What Culture Fit Really Means

by Sabrina Son on Sep 6, 2016 5:00:00 AM

Organizational cultureIt’s quite common these days to hear about the importance of hiring for organizational culture fit, and for good reason.

For starters, not hiring for culture fit can cost organizations upwards of 60% of the given employee’s salary — according to the Society of Human Resource Management — when they invariably stop working at the company. Beyond that, workers who fit in with their companies’ cultures are more likely to stick around than their peers who are outsiders.

 

The Definition of Culture Fit

But it’s one thing to talk about hiring for culture fit. It’s quite another to actually know what culture fit means. So first, let’s start with a definition from Harvard Business Review:

  • Cultural fit is the likelihood that someone will reflect and/or be able to adapt to the core beliefs, attitudes, and behaviors that make up your organization.

Your employees are your company’s biggest asset. Without them, it’s impossible to create great products and offer your customers top-notch service.

That being the case, its essential that you hire for culture fit up front. The last thing you want is to spend a ton of time and resources hiring an employee who simply doesn’t agree with your organizational values — particularly when you can get a good idea as to whether they’re a culture fit before extending an offer in the first place. All you need to do is ask direct questions or give them personality tests.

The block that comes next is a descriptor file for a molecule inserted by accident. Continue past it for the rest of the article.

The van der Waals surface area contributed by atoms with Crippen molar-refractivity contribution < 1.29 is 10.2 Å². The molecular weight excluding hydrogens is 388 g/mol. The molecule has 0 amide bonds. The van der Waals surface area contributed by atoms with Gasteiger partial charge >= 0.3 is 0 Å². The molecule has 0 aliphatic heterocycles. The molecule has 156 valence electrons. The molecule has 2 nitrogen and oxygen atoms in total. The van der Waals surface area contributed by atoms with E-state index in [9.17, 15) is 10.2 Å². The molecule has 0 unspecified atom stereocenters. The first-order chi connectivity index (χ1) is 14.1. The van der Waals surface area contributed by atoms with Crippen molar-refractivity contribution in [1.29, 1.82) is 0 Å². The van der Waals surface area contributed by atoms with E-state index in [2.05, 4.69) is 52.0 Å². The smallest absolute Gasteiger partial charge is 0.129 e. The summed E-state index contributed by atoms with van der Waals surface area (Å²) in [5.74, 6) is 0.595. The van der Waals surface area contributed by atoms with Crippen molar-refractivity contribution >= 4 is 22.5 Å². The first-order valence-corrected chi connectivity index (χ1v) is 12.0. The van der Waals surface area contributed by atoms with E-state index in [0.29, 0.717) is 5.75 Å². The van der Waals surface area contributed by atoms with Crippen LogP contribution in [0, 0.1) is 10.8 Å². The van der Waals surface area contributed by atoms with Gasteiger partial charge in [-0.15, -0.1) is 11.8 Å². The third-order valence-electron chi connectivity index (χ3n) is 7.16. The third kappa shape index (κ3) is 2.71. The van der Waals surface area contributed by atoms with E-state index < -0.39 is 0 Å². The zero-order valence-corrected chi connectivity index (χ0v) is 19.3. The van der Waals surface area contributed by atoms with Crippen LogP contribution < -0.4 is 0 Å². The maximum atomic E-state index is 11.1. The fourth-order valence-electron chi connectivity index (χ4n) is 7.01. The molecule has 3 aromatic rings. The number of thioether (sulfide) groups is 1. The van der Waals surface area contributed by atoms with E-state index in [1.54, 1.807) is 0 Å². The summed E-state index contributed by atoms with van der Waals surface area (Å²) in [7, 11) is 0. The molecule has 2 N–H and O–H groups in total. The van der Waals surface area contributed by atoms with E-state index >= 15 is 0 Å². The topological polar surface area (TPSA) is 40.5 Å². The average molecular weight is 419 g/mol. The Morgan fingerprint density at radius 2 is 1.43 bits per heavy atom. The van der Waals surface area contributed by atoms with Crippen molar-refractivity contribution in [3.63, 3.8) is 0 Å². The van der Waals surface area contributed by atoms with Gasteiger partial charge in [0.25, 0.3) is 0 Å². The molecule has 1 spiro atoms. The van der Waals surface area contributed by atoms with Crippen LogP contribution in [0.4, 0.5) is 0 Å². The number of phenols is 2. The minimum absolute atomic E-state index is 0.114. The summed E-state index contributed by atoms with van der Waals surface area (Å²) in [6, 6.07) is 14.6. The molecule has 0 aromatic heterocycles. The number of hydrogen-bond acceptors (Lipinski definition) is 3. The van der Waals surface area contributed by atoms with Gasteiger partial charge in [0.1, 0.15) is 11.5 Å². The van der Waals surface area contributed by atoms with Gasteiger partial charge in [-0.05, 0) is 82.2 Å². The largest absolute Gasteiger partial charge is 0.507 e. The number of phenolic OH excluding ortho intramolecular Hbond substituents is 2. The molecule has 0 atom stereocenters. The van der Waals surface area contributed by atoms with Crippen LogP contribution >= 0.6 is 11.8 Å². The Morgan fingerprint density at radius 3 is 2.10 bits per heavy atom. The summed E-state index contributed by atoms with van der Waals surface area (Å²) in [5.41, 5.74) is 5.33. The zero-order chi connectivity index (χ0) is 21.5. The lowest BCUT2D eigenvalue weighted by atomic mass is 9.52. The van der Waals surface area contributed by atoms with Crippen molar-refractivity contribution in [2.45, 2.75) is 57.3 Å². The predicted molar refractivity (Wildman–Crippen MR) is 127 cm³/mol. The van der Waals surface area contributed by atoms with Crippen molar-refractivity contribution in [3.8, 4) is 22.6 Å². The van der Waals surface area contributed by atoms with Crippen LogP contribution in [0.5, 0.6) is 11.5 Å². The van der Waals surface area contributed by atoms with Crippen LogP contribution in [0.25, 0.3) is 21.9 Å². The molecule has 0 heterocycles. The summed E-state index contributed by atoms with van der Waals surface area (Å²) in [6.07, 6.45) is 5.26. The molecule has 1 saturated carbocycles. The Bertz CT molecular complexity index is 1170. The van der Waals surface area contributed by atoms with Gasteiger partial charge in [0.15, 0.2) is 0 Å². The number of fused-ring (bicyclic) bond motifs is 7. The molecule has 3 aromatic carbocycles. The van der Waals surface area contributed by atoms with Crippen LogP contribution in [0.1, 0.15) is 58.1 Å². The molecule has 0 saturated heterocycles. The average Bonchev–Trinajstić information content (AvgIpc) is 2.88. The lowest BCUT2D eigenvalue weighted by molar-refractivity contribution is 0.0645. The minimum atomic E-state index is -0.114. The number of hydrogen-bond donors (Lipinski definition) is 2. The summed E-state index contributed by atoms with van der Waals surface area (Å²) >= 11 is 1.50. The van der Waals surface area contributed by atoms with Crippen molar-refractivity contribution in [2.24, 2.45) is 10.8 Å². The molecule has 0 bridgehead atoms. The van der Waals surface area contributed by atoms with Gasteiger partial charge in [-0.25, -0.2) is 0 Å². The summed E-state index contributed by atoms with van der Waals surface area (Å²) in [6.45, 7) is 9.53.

Culture fit is so important that, as this TechTarget article points out, some human resource representatives even suggest that hiring managers extend offers to candidates who fit in with company culture — even if they lack that 10 years of experience required for the job role.

So what exactly does hiring for culture fit mean? Companies only extend offers to candidates who are likely to get along with their peers, embrace company values, and thrive in their new roles.

Culture fit

 

Coworkers Get Along With Coworkers

Hiring for culture fit is more likely to produce work friendships. And that’s not something to scoff at, particularly since the number one thing employees like about their jobs is their coworkers, according to our Engagement Report.

When employees have even one friend at work, they’re more likely to be happy with their jobs — which means they’re less likely to jump ship and seek employment somewhere else. This is great too because, as stated above, it costs a ton of money to replace employees.

Think about your own work situation. Nobody wants to show up to a workplace every day where they don’t get along with anyone. By hiring for culture fit — and thereby ensuring your employees share the same values — you virtually eliminate the possibility that your workplace will become that way for any of your employees.

 

Employees Fit in With Organizational Values

Why do companies spend time putting together a list of organizational values in the first place?

Quite simply, these values reflect the business’s identity. They also help guide decision-making processes, attract top talent, and give the public a clear view of what a company is all about.